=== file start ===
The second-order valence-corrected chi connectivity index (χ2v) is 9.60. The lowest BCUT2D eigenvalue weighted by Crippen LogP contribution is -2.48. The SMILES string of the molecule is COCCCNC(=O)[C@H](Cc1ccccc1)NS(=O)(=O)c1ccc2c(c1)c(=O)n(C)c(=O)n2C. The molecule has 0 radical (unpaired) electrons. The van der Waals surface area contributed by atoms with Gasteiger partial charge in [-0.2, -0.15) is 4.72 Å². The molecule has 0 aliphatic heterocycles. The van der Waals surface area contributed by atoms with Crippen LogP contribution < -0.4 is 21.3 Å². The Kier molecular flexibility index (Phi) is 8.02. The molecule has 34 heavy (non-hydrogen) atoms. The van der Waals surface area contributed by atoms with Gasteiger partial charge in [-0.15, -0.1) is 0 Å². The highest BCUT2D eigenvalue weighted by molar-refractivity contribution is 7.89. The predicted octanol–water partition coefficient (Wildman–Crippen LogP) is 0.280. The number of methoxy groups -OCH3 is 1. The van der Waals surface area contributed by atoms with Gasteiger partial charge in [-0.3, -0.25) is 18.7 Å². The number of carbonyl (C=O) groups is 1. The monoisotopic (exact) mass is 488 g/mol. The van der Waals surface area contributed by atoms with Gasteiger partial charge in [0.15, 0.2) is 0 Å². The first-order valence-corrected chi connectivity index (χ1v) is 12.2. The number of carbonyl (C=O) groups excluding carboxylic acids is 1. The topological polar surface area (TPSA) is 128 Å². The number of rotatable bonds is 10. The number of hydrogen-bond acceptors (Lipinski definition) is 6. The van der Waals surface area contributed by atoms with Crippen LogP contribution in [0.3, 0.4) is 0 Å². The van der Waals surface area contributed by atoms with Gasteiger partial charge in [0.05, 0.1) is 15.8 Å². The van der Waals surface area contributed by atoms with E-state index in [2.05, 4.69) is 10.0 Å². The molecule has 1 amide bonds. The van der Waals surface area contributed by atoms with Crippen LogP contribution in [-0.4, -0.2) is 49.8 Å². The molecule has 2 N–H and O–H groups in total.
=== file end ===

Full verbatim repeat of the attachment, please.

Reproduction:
The second-order valence-corrected chi connectivity index (χ2v) is 9.60. The lowest BCUT2D eigenvalue weighted by Crippen LogP contribution is -2.48. The SMILES string of the molecule is COCCCNC(=O)[C@H](Cc1ccccc1)NS(=O)(=O)c1ccc2c(c1)c(=O)n(C)c(=O)n2C. The molecule has 0 radical (unpaired) electrons. The van der Waals surface area contributed by atoms with Gasteiger partial charge in [-0.2, -0.15) is 4.72 Å². The molecule has 0 aliphatic heterocycles. The van der Waals surface area contributed by atoms with Crippen LogP contribution < -0.4 is 21.3 Å². The Kier molecular flexibility index (Phi) is 8.02. The molecule has 34 heavy (non-hydrogen) atoms. The van der Waals surface area contributed by atoms with Gasteiger partial charge in [-0.15, -0.1) is 0 Å². The highest BCUT2D eigenvalue weighted by molar-refractivity contribution is 7.89. The predicted octanol–water partition coefficient (Wildman–Crippen LogP) is 0.280. The number of methoxy groups -OCH3 is 1. The van der Waals surface area contributed by atoms with Gasteiger partial charge in [-0.3, -0.25) is 18.7 Å². The number of carbonyl (C=O) groups is 1. The monoisotopic (exact) mass is 488 g/mol. The van der Waals surface area contributed by atoms with Gasteiger partial charge in [0.15, 0.2) is 0 Å². The first-order valence-corrected chi connectivity index (χ1v) is 12.2. The number of carbonyl (C=O) groups excluding carboxylic acids is 1. The topological polar surface area (TPSA) is 128 Å². The number of rotatable bonds is 10. The number of hydrogen-bond acceptors (Lipinski definition) is 6. The van der Waals surface area contributed by atoms with Crippen LogP contribution in [0.3, 0.4) is 0 Å². The van der Waals surface area contributed by atoms with Gasteiger partial charge in [0.05, 0.1) is 15.8 Å². The van der Waals surface area contributed by atoms with E-state index in [2.05, 4.69) is 10.0 Å². The molecule has 1 amide bonds. The van der Waals surface area contributed by atoms with Crippen LogP contribution in [-0.4, -0.2) is 49.8 Å². The molecule has 2 N–H and O–H groups in total.